87 Civ. 4896 (Sept. 11, 1987); see also HHS Memorandum of Law at 14, New York City Health Hosp. Corp., 87 Civ. 4896.

[20] Although the district court found that Medicare was a third party resource, it concluded that state recoupment of Medicare funds would require federal expenditures which it considered inconsistent with the requirement that states pursue liable third parties “where the amount of reimbursement the State can reasonably expect to recover exceeds the costs of such recovery.”42 U.S.C. § 1396a(a)(25)(C). We disagree with this interpretation. First, there is no indication that the provision’s cost-benefit analysis should operate to spare the federal government the costs of defending against appeals. Rather, the provision seems designed as a defense for the state when the federal government complains that the state is not being sufficiently aggressive in recovering from third parties. The provision clearly addresses the costs of recovery, not the identity of the third parties from which recovery is sought. The Secretary concedes that the HHS regulations do not preclude Medicare appeals by a state when it has obtained a valid appointment as legal representative of a beneficiary, or has an appropriate form duly signed by such a beneficiary. Yet, insofar as the state is concerned, the costs of review and appeal involved with such appointments are at least as great if not greater than when the state acts as the beneficiary’s subrogee. It seems hypertechnical and inconsistent to say that where the state has not been able to obtain the necessary authorization from a beneficiary or the beneficiary’s representative it may not appeal unless it goes to the expense and, we may take judicial notice, delay of state Surrogate Court proceedings. As for federal expenses, appeals of Medicare denials may result in the same administrative cost whether they are pursued by the beneficiary, the beneficiary’s next of kin, a provider, NYSDSS by appointment of the beneficiary or the beneficiary’s representative, or NYSDSS as subrogee. HHS, by statute, regulation or policy, permits all but the last even though the last may be the least expensive. It is illogical to suggest, as HHS contends, that the statutory and regulatory scheme of Medicare abrogates the principle that “Medicaid is the payer of last resort” and renders unenforceable the Medicaid statutes requiring states to recover from all responsible third parties (including the Medicare program). The deference ordinarily due the federal agency charged with interpreting a statute is unnecessary and inappropriate here where HHS’s interpretation is not only inconsistent with the language of the Medicaid statute and its purpose, see F.E. C. v. Democratic Senatorial Campaign Comm., 454 U.S. 27, 32, 102 S.Ct. 38, 42, 70 L.Ed.2d 23 (1981), but also in defiance of common sense.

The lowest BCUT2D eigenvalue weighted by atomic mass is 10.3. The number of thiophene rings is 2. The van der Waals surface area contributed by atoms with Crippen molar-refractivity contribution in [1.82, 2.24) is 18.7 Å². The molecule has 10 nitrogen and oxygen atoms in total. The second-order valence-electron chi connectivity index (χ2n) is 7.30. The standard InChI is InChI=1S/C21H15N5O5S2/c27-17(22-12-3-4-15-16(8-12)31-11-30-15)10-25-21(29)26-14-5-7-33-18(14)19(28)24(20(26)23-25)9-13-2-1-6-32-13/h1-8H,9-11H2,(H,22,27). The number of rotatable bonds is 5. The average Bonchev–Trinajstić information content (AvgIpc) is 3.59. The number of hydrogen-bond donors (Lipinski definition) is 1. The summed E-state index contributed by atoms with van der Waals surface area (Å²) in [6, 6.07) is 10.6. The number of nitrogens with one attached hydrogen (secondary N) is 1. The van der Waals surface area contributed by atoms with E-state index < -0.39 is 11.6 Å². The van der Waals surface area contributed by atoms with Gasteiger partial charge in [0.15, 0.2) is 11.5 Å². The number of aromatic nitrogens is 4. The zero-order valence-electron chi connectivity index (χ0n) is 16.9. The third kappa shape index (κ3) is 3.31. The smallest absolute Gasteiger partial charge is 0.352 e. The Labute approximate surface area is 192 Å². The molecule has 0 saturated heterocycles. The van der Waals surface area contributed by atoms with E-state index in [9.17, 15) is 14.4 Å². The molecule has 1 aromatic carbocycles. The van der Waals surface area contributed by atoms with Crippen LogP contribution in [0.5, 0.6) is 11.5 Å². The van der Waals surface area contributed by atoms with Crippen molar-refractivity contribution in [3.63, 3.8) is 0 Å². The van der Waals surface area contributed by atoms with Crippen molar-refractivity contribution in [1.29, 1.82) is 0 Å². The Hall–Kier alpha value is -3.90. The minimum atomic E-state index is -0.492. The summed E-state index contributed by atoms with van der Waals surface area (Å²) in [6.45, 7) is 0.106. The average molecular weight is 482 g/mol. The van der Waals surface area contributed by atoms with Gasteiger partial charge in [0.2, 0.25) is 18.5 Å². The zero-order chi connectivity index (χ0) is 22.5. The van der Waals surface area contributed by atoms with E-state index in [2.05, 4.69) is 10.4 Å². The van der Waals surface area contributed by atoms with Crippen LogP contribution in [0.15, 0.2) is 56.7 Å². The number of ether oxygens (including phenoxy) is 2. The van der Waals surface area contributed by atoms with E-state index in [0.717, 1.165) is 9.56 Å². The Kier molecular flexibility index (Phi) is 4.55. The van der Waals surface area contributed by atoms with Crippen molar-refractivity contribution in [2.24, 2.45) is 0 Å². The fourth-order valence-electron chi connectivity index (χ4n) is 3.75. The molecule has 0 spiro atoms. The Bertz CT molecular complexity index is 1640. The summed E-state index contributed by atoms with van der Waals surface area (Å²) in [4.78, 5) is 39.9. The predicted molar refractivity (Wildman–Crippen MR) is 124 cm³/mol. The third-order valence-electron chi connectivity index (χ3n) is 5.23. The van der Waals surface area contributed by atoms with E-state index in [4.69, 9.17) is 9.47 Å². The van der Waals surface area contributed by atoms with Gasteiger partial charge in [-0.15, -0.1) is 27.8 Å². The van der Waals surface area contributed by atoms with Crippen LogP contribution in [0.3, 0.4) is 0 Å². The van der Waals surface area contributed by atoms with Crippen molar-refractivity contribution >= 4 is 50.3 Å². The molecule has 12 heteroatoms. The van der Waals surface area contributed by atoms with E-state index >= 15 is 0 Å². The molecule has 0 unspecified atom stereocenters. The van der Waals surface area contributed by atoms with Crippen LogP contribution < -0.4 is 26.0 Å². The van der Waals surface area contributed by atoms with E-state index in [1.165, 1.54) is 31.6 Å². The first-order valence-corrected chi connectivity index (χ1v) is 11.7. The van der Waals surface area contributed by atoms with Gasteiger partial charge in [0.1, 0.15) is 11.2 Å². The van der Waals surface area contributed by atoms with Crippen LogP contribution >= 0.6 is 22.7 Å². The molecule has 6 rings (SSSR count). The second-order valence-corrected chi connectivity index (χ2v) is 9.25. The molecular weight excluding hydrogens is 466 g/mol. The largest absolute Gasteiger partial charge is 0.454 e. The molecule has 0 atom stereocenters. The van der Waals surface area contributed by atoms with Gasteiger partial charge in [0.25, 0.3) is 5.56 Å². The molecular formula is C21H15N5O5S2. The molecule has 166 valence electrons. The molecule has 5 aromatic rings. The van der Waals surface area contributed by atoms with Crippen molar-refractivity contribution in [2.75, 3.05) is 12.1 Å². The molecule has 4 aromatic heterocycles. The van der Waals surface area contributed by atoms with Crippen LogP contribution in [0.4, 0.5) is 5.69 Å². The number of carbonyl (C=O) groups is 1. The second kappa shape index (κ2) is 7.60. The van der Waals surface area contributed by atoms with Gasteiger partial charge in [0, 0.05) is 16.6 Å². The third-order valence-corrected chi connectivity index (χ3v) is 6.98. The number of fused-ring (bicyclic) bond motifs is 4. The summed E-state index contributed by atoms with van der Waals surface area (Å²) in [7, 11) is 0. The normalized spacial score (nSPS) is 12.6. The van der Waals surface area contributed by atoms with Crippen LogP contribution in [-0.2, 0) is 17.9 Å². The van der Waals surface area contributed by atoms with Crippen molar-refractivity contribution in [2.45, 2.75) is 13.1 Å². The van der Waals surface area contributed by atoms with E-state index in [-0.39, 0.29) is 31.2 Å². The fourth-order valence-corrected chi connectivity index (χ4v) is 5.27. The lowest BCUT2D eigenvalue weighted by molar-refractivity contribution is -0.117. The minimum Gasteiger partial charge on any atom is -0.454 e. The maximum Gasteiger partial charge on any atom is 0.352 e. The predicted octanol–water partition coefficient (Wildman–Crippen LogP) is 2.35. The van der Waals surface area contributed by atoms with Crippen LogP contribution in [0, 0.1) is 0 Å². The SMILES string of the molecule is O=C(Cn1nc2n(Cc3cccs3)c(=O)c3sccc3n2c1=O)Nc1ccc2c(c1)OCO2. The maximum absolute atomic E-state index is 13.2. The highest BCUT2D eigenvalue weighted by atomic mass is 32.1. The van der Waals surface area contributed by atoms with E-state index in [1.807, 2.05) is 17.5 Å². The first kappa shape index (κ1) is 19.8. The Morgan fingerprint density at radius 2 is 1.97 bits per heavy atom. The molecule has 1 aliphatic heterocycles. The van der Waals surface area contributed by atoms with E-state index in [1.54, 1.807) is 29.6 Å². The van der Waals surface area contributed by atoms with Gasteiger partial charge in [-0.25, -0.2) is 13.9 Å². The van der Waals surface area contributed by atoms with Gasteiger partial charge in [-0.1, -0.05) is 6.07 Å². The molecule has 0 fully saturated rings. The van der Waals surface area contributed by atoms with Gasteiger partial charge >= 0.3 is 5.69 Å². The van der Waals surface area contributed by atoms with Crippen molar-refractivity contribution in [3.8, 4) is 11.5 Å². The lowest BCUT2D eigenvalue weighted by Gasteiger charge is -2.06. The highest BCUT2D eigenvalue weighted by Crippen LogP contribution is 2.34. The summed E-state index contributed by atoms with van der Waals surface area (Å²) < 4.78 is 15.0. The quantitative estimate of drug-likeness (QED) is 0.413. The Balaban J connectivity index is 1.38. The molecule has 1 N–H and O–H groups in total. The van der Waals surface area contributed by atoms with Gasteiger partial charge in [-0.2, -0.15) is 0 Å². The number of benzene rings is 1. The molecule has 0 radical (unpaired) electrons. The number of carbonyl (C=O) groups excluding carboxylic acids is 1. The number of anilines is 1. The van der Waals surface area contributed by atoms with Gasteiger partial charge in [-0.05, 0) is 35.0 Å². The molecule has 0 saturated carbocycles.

[21] Judgment reversed; cause remanded for further proceedings in accordance with opinion.